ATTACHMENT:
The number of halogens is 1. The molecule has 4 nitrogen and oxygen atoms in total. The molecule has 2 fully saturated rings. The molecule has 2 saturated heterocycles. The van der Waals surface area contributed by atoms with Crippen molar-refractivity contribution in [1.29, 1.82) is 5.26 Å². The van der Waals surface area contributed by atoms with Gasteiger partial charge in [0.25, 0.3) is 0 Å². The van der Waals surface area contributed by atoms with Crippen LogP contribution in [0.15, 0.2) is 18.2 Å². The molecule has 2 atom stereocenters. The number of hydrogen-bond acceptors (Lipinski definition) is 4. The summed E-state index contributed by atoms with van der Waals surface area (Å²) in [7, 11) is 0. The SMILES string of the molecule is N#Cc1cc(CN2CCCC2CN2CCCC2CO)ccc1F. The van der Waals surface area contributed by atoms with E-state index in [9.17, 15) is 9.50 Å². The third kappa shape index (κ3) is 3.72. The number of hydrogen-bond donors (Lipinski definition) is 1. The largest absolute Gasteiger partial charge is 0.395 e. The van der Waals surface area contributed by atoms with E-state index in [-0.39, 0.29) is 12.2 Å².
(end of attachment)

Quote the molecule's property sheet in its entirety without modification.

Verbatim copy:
The number of halogens is 1. The molecule has 4 nitrogen and oxygen atoms in total. The molecule has 2 fully saturated rings. The molecule has 2 saturated heterocycles. The van der Waals surface area contributed by atoms with Crippen molar-refractivity contribution in [1.29, 1.82) is 5.26 Å². The van der Waals surface area contributed by atoms with Gasteiger partial charge in [0.25, 0.3) is 0 Å². The van der Waals surface area contributed by atoms with Crippen LogP contribution in [0.15, 0.2) is 18.2 Å². The molecule has 2 atom stereocenters. The number of hydrogen-bond acceptors (Lipinski definition) is 4. The summed E-state index contributed by atoms with van der Waals surface area (Å²) in [7, 11) is 0. The SMILES string of the molecule is N#Cc1cc(CN2CCCC2CN2CCCC2CO)ccc1F. The van der Waals surface area contributed by atoms with E-state index in [9.17, 15) is 9.50 Å². The third kappa shape index (κ3) is 3.72. The number of hydrogen-bond donors (Lipinski definition) is 1. The largest absolute Gasteiger partial charge is 0.395 e. The van der Waals surface area contributed by atoms with E-state index in [-0.39, 0.29) is 12.2 Å².